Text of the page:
Cornish pasties, the packed lunches that came into their own as meals for tin and copper miners in the 17th century, can now only be made in Cornwall.
Coming from anywhere else makes them mere pasties. The ruling by the European Commission ends a nine-year campaign for the Cornish pastie to be recognised as one of more than 1,000 items of food that can only be made in the place they are named after. They join Cornish clotted cream, Melton Mowbray pork pies, champagne and Parma ham on the select list.
"It's a great day for Cornwall and a great day for Cornish pasties," said Julie Girling, the Conservative MEP for the South West.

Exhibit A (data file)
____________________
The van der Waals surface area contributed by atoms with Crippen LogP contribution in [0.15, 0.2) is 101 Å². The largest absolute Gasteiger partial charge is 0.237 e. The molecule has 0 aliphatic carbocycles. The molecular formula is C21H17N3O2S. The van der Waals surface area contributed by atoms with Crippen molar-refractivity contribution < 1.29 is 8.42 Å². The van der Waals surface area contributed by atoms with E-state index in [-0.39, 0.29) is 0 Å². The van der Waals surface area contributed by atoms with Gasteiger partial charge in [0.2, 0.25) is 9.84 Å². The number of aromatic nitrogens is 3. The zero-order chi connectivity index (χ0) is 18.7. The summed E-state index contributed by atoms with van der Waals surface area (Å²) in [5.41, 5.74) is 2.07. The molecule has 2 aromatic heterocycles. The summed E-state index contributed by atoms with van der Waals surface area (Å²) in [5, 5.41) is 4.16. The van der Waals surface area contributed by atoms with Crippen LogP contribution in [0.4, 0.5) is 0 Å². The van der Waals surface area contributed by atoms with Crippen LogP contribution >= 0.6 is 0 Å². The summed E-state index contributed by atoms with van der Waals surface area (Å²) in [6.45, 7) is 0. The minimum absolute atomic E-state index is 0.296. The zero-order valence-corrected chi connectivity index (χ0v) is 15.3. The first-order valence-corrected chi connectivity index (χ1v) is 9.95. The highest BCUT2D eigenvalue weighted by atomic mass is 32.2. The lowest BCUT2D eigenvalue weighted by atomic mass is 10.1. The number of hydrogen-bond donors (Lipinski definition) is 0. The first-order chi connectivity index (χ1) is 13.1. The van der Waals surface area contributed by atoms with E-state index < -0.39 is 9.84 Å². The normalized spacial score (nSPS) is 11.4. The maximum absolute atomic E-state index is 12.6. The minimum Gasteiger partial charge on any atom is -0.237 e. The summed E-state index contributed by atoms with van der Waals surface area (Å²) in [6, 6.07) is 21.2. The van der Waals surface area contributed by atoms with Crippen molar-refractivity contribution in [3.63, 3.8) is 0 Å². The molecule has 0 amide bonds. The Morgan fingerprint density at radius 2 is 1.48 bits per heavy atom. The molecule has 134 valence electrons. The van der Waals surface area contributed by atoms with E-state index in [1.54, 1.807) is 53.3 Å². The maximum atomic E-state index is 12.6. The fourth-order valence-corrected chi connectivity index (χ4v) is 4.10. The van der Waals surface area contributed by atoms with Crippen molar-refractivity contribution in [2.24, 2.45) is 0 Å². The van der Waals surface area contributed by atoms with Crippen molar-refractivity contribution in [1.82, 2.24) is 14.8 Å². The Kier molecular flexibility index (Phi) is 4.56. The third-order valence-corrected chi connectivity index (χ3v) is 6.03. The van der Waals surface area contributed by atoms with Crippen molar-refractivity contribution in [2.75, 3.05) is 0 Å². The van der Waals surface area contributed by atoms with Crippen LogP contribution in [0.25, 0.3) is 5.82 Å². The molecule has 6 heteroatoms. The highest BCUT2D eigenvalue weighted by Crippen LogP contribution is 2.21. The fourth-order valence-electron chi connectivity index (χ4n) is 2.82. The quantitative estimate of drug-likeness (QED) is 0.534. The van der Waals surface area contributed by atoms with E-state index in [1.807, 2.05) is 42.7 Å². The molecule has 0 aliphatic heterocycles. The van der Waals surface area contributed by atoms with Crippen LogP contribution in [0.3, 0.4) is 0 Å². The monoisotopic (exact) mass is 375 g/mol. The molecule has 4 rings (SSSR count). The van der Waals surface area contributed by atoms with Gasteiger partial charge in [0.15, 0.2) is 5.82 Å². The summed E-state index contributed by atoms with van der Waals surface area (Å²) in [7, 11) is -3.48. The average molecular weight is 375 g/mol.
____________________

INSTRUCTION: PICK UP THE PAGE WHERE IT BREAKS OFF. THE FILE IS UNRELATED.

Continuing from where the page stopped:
"Local food producers have been fighting for this day for nine years and now at least their products have the protection they deserve." The EU's idea of an authentic pasty from Cornwall is one in the traditional shape, crimped on one side.
The contents are uncooked minced or chunks of beef, swede, potato and onion "with a light seasoning". The European Commission said that giving items Protected Designations of Origin (PDO) or Protected Geographical Indication (PGI) status can "create value, increase demand, avoid use of cheap raw material, secure local jobs and so contribute to agricultural and rural economy". The rules affect products such as certain cheeses, hams, meats, fruits and vegetables.
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